LA Times' Clayton Kershaw take is overly desperate for Dodgers

Why would the Dodgers need to do this?
Division Series - Arizona Diamondbacks v Los Angeles Dodgers - Game One
Division Series - Arizona Diamondbacks v Los Angeles Dodgers - Game One / Harry How/GettyImages

Clayton Kershaw is a Dodgers legend. He's also been treated very fairly by the organization, having earned a lifetime total of $291 million since he was drafted in 2006. Kershaw's returned the favor with his loyalty, and the Dodgers have reciprocated by giving him freedom and paying him top dollar.

At this point, however, there's little need for either to bend over backwards for the other. Kershaw doesn't owe the Dodgers anything. He's given them his blood, sweat, tears, time and honesty. He's been a relative bargain ever since 2019.

Same goes for the Dodgers. They've provided Kershaw with the flexibility he's desired and have endured countless injury-shortened seasons and poor playoff performances dating back to 2016. Kershaw hasn't pitched in 30 or more games in a single campaign since 2015.

As for the collective picture? The Dodgers clearly haven't done enough -- outside of 2021 -- to deliver Kershaw that full-season World Series ring. They've failed to spend money effectively and haven't been nearly as aggressive as they should've been on the trade market, especially over these last two crucial seasons.

Kershaw? Like we said. Oft-injured. Not a reliable postseason ace. No longer an essential member of the starting rotation. Outside of the Dodgers being the Dodgers and Kershaw being one of the most representative stand-up guys in baseball, there's nothing to cling to here.

That's why, like we said, the Dodgers don't need to waste any time fretting about Kershaw's future. And Kershaw doesn't need to worry about how the Dodgers (and the fans) might feel if he departs for Texas or retires.

LA Times' Clayton Kershaw take is overly desperate for Dodgers

The LA Times is arguing the opposite, however, saying the Dodgers need to offer Kershaw a multi-year contract to avoid losing him.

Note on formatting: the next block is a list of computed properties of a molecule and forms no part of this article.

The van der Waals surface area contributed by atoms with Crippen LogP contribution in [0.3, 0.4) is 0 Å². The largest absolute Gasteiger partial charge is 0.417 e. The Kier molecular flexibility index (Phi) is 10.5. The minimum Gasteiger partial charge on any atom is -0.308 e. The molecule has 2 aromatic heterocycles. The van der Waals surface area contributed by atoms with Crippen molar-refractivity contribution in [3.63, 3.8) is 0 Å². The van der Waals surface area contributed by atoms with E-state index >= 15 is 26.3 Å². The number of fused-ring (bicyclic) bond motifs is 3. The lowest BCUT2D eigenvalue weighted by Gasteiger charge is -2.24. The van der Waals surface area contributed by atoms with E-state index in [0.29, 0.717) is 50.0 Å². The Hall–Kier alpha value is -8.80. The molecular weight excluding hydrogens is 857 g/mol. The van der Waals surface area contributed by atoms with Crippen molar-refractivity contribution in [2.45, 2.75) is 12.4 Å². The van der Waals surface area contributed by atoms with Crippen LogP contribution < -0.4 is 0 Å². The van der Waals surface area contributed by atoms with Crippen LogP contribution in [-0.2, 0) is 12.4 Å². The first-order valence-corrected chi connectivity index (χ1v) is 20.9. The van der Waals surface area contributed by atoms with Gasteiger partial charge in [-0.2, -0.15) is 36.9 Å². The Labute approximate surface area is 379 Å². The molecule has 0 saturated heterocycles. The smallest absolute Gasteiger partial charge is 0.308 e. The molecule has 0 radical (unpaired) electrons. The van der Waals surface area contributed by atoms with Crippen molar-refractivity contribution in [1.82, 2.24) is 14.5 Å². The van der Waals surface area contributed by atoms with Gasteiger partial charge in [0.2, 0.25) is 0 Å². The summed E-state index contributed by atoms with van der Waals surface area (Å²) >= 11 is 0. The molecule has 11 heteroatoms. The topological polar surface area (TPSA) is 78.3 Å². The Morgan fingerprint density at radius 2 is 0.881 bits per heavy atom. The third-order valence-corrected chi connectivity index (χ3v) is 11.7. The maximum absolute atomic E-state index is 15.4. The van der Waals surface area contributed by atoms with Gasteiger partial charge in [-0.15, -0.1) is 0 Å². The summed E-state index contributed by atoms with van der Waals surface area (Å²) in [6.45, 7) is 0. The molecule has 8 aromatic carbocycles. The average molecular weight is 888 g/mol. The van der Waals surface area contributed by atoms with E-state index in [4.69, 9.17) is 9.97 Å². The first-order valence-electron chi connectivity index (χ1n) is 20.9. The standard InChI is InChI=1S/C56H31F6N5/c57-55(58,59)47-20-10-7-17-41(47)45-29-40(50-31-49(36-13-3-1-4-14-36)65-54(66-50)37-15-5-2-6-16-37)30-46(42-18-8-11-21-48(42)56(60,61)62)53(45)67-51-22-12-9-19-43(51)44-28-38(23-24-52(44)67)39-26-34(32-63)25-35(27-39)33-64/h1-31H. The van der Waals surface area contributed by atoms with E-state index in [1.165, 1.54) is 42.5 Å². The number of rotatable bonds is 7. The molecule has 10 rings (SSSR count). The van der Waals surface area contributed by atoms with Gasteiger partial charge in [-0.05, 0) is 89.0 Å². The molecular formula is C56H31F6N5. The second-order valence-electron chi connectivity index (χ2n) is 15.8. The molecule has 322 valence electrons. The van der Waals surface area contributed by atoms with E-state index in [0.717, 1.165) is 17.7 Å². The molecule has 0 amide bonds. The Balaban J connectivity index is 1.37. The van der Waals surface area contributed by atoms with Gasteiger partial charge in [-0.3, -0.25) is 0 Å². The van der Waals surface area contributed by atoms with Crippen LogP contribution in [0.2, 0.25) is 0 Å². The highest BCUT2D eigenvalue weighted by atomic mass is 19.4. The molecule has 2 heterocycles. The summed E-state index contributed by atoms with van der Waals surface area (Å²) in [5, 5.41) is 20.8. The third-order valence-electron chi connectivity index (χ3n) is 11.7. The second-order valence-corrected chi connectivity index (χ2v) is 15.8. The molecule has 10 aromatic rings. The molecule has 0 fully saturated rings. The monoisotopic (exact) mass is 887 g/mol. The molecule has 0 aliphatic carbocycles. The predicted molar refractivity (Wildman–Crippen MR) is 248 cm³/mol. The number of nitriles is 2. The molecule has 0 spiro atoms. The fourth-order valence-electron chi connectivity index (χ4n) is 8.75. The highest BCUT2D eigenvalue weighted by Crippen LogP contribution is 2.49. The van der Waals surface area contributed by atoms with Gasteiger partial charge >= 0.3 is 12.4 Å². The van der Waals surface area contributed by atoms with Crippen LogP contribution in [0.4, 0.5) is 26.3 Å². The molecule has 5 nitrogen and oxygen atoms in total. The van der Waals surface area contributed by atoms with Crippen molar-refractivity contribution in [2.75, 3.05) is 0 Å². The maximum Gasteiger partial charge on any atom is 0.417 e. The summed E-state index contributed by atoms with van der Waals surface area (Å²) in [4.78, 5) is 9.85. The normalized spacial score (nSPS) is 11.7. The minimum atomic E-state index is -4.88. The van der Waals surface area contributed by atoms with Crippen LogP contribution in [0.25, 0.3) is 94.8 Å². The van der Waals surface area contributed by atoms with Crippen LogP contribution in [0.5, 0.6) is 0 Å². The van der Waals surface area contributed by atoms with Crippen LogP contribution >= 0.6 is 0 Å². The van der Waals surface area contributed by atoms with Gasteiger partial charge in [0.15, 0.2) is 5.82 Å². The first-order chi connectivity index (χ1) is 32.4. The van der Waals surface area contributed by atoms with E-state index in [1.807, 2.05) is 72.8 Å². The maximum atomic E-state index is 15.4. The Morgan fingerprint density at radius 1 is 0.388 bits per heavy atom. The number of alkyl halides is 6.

"The situation calls for the Dodgers to be proactive. They can’t take the chance of waiting for Kershaw to be ready to pitch. They would be smart to approach him about a multiyear contract with the understanding he could spend the entire first year in rehabilitation.

There’s precedent for this sort of deal."

Dylan Hernandez, LA Times

But do they need him? Does he need them? Haven't the Dodgers just spent years deconstructing their winning culture that defined them from 2014-2020, watching Kiké Hernández, Joc Pederson, Kenley Jansen, Corey Seager, Cody Bellinger and Justin Turner leave? Outside of a massive spending/trade spree, do the Dodgers even have a championship roster for 2024 and 2025? Also, comparing Kershaw's injury situation to Walker Buehler's or Tommy Kahnle's, as the LA Times did, hardly helps this exercise. Buehler was under club control. Kahnle was a low-cost, low-risk, high-reward reliever and signed as a luxury.

There's little need for the Dodgers to overextend themselves for ~120 innings of Kershaw for however longer he decides to play. Yes, there's the intrinsic value of the left-hander donning Dodger Blue for the remainder of his playing days, but at this point in his career he's not searching for his next destination because of money or security. He's looking for comfort and championships.

If he departs for Texas, there's no offer the Dodgers could've made within reason that would've convinced him to stay. The Rangers are closer to home. They just won a World Series by operating like the Dodgers should have.

At this point in time, everything speaks for itself. And there's no on-the-surface internal or external factors that can change the dynamic.